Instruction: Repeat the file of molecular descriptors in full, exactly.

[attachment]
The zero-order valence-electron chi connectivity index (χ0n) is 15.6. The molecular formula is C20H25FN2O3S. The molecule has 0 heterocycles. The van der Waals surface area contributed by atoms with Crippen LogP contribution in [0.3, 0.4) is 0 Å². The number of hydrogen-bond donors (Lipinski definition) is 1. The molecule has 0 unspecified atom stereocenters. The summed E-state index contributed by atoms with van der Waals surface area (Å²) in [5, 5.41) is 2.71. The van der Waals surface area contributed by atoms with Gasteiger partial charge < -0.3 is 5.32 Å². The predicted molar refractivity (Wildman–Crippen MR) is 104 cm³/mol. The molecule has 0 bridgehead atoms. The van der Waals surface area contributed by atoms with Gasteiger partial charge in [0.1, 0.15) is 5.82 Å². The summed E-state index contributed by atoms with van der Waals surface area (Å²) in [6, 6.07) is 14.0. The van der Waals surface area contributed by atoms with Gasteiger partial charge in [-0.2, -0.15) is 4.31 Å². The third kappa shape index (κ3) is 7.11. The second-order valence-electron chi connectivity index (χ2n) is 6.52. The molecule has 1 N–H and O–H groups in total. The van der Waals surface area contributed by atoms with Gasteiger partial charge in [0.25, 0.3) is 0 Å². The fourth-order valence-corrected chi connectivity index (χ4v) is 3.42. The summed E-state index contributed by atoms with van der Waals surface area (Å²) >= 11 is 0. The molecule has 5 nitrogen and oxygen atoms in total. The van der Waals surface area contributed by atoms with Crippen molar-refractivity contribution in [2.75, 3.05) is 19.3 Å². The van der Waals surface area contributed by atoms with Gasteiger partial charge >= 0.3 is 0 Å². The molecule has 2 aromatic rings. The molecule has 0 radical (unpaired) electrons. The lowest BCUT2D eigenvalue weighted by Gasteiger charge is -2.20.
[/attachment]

The zero-order valence-electron chi connectivity index (χ0n) is 15.6. The molecular formula is C20H25FN2O3S. The molecule has 0 heterocycles. The van der Waals surface area contributed by atoms with Crippen LogP contribution in [0.3, 0.4) is 0 Å². The number of hydrogen-bond donors (Lipinski definition) is 1. The molecule has 0 unspecified atom stereocenters. The summed E-state index contributed by atoms with van der Waals surface area (Å²) in [5, 5.41) is 2.71. The van der Waals surface area contributed by atoms with Gasteiger partial charge < -0.3 is 5.32 Å². The predicted molar refractivity (Wildman–Crippen MR) is 104 cm³/mol. The molecule has 0 bridgehead atoms. The van der Waals surface area contributed by atoms with Gasteiger partial charge in [0.1, 0.15) is 5.82 Å². The summed E-state index contributed by atoms with van der Waals surface area (Å²) in [6, 6.07) is 14.0. The van der Waals surface area contributed by atoms with Gasteiger partial charge in [-0.2, -0.15) is 4.31 Å². The third kappa shape index (κ3) is 7.11. The second-order valence-electron chi connectivity index (χ2n) is 6.52. The molecule has 1 N–H and O–H groups in total. The van der Waals surface area contributed by atoms with Gasteiger partial charge in [0.25, 0.3) is 0 Å². The fourth-order valence-corrected chi connectivity index (χ4v) is 3.42. The summed E-state index contributed by atoms with van der Waals surface area (Å²) >= 11 is 0. The molecule has 5 nitrogen and oxygen atoms in total. The van der Waals surface area contributed by atoms with Crippen molar-refractivity contribution in [2.75, 3.05) is 19.3 Å². The van der Waals surface area contributed by atoms with Gasteiger partial charge >= 0.3 is 0 Å². The molecule has 2 aromatic rings. The molecule has 0 radical (unpaired) electrons. The lowest BCUT2D eigenvalue weighted by Gasteiger charge is -2.20.